By Jeremy Warren
Northwestel has expanded its telecommunications dominance in the Yukon after it purchased (WHTV) Northern Television Systems Ltd. for an undisclosed sum from the Hougen Group of Companies.
The deal, which includes television and internet services, was finalized Thursday and takes effect September 1.
Both sides declined to reveal the purchase price.
From a single black-and-white channel, WHTV has grown to offer more than 70 channels.
Rolf Hougen has owned WHTV for 55 years and after a recent $1-million investment for upgrades, the 78-year-old said it was time to either invest again or sell.
“We’d been approached (for a deal) over a 12-year period several times from Northwestel,” said Hougen.
“This time we decided to make the deal.”
Because of the company’s small size, the deal does not need approval from the Canadian Radio-television and Telecommunications Commission, but the regulator must be notified.
Northwestel isn’t expecting rates to increase, said Jason Bilsky, the company’s CFO and vice-president of corporate services.
Northwestel already provides cable through its subsidiary, Northwestel Cable Inc., in Yellowknife and Norman Wells, NWT; High Level, Alberta; and Fort Nelson, BC.
WHTV currently provides cable to approximately 4,500 customers and internet to 2,500 customers.
The deal does not create a monopoly on telecommunications in the Yukon, said Northwestel and the Hougen Group.
“There is no exclusive licensing or services,” said Hougen.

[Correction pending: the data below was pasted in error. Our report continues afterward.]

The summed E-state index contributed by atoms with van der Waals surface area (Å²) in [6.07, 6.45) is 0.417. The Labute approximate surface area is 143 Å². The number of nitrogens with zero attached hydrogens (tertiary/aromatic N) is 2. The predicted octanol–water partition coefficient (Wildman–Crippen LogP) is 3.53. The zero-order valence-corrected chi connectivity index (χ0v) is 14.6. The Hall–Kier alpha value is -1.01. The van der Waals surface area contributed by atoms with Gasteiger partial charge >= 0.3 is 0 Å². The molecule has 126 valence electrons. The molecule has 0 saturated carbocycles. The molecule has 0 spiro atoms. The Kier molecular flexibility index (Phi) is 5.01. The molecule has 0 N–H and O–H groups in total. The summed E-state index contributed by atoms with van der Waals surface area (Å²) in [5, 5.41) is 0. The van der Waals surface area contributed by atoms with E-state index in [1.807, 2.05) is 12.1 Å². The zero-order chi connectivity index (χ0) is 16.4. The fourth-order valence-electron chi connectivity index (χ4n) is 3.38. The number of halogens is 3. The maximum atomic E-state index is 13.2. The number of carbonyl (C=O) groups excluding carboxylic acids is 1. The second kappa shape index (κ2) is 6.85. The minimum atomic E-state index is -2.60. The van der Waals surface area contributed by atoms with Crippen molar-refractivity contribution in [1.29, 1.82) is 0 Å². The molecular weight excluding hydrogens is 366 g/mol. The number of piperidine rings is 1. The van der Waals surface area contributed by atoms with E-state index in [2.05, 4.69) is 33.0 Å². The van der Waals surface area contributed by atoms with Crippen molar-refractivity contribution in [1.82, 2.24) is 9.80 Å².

“Anyone can start up internet services. (But) Northwestel certainly will be the dominant provider.
“I foresee (the deal) will be received by the consumers in a very positive light.”
“It doesn’t create a monopoly,” said Bilsky. “I don’t think it actually changes anything for the customer. There are other alternatives out there. There’s still satellite and even internet over satellite.”
In December, Northwestel purchased local Yknet internet services from Polargroup for an undisclosed sum.
Northwestel plans to invest $1 million within the year to expand digital services, including 50 high-definition channels.
It also plans to increase the speed of internet services before the end of 2007.
Cable can still compete with the satellite services offered in the Yukon because of bundling opportunities with the internet, the channel lineups, and local customer and tech support, said Bilsky.
“It’s a local company and it’s a northern company,” he said.
The deal stipulates WHTV’s 11 employees will not lose their jobs.
“We probably have a more enhanced benefits package along with an expanded network of training and support and infrastructure,” said Bilsky.
It was important WHTV employees were taken care off, said Hougen. One employee has been with the company for 39 years.
“We’ve had such a professional and competent group of people who’ve been with us a long time,” said Hougen.
“After studying the issue, I would say their benefit package is better than ours. I think they’ll even be better off now.”